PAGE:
Inspectors Velarde and Alfaro must find what appears to be a serial killer. This hunt against the clock will make them realize something they'd never thought about: neither one of them is that different from the killer.
Antonio de la Torre,
The story of two men on different sides of a prison riot -- the inmate leading the rebellion and the young guard trapped in the revolt, who poses as a prisoner in a desperate attempt to survive the ordeal.
Shattered by the unexpected news of their irreversible break-up, an aspiring orchestra conductor is puzzled by his girlfriend's mysterious and seemingly inexplicable case of disappearance. But, can he look beyond the facts?
María Soledad Rodríguez
Inspector Nick Cafmeyer seems to have it all - looks, brains and a successful career. But a dark cloud hangs over his life: since the age of nine, he has been haunted by the unsolved ... See full summary »
Geert Van Rampelberg,
Johan van Assche
The story of a man who fooled an entire country. A tale of cheats and impostors, taking its inspiration from true facts and from one of the most intriguing characters of recent decades: the spy Francisco Paesa.
Miquel García Borda
An accidental discovery near a doctor's estate stirs up some painful memories eight years after his wife's hideous murder, and now, things are bound to take a turn for the unexpected. Does the good doctor know more than he's letting on?
A hard-working single mother and wife of a getaway driver who is about to be released is approached by an unassuming and gentle man, completely unaware though of his inscrutable and utterly impelling motives.
Antonio de la Torre,
1980. In a little town close to Coto of Doñana (Andalusia, south to Spain), two teen girls have disappeared. The father of one of the girls, who have connections with important people in the forces of the law, gets that two police detectives of homicides from Madrid are assigned to the mission to find the girls if they are alive, or find the assassin if they appear died. The detectives are Pedro Suárez and Juan Robles. While that Suárez is a young, taciturn and circumspect agent in a Spain that it tries to find a new identity as democratic country after General Franco's death in 1975, Robles is a veteran, funny and expeditious agent, with a mysterious past as alleged member of Franco's Armed Police dismantled in 1978. Unable to reconcile one with each other, Suárez and Robles find trapped by the hostile environment of a place where the old Franco's methods and customs still alive, and where they two aren't welcome. When the girls appears died, the following investigation move the cops...Written by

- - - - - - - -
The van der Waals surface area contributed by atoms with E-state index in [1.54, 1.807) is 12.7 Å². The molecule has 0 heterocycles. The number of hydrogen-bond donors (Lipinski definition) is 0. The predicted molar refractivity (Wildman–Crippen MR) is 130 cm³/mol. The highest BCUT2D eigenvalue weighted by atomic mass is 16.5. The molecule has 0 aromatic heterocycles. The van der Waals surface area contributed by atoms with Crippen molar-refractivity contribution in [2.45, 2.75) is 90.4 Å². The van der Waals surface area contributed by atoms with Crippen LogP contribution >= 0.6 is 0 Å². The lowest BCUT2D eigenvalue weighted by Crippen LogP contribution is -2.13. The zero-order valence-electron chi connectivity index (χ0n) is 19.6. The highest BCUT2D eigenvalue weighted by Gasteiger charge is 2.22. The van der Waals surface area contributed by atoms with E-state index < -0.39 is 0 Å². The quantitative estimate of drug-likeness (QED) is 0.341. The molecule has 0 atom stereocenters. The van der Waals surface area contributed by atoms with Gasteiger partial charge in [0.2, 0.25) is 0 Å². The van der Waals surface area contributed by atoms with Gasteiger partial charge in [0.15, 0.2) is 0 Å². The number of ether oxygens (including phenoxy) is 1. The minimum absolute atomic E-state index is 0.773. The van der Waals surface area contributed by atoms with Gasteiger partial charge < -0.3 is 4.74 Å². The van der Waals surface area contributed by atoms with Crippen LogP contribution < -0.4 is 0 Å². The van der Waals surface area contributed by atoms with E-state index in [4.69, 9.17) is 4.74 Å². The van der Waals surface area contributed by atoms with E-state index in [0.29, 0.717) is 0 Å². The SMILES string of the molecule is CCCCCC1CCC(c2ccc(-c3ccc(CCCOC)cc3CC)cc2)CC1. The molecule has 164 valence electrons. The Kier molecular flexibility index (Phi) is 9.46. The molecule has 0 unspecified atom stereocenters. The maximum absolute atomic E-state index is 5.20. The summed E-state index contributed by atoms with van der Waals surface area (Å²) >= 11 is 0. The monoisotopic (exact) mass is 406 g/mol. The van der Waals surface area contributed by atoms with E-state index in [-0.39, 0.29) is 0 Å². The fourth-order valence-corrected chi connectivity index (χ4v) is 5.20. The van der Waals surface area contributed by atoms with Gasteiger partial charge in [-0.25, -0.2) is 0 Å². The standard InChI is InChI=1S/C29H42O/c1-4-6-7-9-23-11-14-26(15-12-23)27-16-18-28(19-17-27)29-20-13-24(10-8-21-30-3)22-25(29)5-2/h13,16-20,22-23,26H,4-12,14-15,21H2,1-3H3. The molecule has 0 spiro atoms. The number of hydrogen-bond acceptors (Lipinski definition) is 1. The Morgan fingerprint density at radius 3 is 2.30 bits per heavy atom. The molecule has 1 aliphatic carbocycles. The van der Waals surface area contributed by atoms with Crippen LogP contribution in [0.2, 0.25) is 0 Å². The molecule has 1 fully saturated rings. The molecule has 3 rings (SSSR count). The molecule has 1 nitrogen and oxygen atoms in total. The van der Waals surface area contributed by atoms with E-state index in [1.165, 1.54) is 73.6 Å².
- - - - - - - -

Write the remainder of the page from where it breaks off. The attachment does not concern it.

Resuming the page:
What a satisfying movie this was. I love hardcore crimers and this is a great example of its genre. It shows just how corrupted the authorities really were in the 1980's rural Spain without losing touch with its relatively complex plot.
The setup is familiar; two city detectives investigate a series of killings in provincial Spain. I wouldn't know where exactly this area is, but I'm guessing it's the marshlands in Andalucia (my bad if I missed any other detail, I was excited to see the movie so I might have overlooked something). Anyway, it all gets very much complicated as the investigation moves forward and more people are implicated in the case. I'm not going to spoil anything, but be warned that this is not just your usual straightforward murder mystery, as it is also a detailed look into a country shaken by political instability and corruption within the authorities. That said, there are some obvious similarities with other crime-thrillers like Memories of Murder or Red Riding (which I both heartily recommend), or TV shows like True Detective (although I'm not sure about this since I haven't started following TD yet).
The acting is more than solid, especially good are the two main leads. Pedro's character was more likable than Juan's, partially because he despises Franco's regime and its legacy, while Juan didn't seem to care much about that. His share of problems stems from some ugly acts in the past and that is reflected in his often violent work methods. Yet, there is no denying both actors did a splendid job and had no problem dealing with their roles' demands. An interesting bit are a couple of symbol-heavy scenes that include Juan and a bird seemingly staring at each other; one might ramble that the bird represents a new era for the country, a fresh beginning if you like (as it can fly away anytime it wants), while Juan is a man tormented by a violent past he can't escape.
But what I really delighted in was the exceptional cinematography. The movie looks fantastic and every detail is captured in beautifully placed shots. The marshlands are bathed in vivid colors, especially during the sunset. Camera-work is top-notch; I guess mr. Catalan really knows what he is doing. Thankfully, he was also rewarded for his work.
In short, this is a dark, expertly paced thriller that remains ambiguous even after the satisfying conclusion. Definitely recommended if you're into movies like this.
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